Monday, November 2, 2009

Sky Totem

[Image: From Living Light by The Living].

Soo-in Yang and David Benjamin of New York's The Living have completed an interesting—and extremely beautiful—public project in Seoul, Korea. Called Living Light, it's a permanent pavilion and glass canopy that registers and communicates air quality in the city.

"Our project aims to combine real-time data about the environment with dynamic lighting to create an interactive facade of the future," the architects write.

[Image: From Living Light by The Living].

The project combines Seoul's already-existing network of real-time air quality sensors with the city's growing number of large-scale media facades and media screens. Formally, the canopy is actually an abstracted map of Seoul's many neighborhoods—each panel corresponds to a district of the city—but it is a cartography that The Living have subtly tweaked.

[Image: From Living Light by The Living].

They first zeroed in on "the 27 existing air monitoring stations of the Korean Ministry of Environment," after which they delineated what we might call new air borders around those stations; this aerial geography of pollutants, wind, and natural atmospheric events, abstracted into something that looks remarkably like a Voronoi diagram, is then materially fabricated as this canopy. "Each night, the neighborhoods light up if their air quality is better today than last year," they explain. "Every 15 minutes, the map goes dark and then the neighborhoods light up in order of best current air quality to worst."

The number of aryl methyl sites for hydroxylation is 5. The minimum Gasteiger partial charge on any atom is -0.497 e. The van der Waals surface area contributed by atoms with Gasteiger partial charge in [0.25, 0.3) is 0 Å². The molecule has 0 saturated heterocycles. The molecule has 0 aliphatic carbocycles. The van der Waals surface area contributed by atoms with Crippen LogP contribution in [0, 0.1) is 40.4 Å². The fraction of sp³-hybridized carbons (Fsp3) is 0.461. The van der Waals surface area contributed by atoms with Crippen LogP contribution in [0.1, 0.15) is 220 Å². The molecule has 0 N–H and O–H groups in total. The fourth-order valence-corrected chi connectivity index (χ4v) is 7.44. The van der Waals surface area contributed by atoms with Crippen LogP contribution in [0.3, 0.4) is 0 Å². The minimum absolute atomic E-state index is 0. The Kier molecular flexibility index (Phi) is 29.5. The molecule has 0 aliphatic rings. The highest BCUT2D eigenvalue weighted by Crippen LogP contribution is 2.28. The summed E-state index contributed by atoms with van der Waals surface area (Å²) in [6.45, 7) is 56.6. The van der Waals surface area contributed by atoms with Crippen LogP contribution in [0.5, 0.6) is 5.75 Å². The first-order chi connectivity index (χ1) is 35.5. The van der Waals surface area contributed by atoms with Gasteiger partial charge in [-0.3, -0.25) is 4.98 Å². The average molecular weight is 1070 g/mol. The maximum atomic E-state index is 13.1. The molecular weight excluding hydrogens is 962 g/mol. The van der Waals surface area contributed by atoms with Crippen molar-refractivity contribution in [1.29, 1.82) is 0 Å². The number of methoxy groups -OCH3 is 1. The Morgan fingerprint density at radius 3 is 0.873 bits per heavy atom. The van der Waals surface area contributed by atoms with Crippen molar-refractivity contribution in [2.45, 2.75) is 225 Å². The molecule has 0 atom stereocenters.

In other words, you always know exactly what part of the city you're looking at, because the panels are an abstract map of Seoul.

[Image: Prototype geometries from Living Light by The Living].

For electrical testing, further prototype studies, and images of the assembly process, it's worth clicking through the long series of images and videos over on the dedicated project website.

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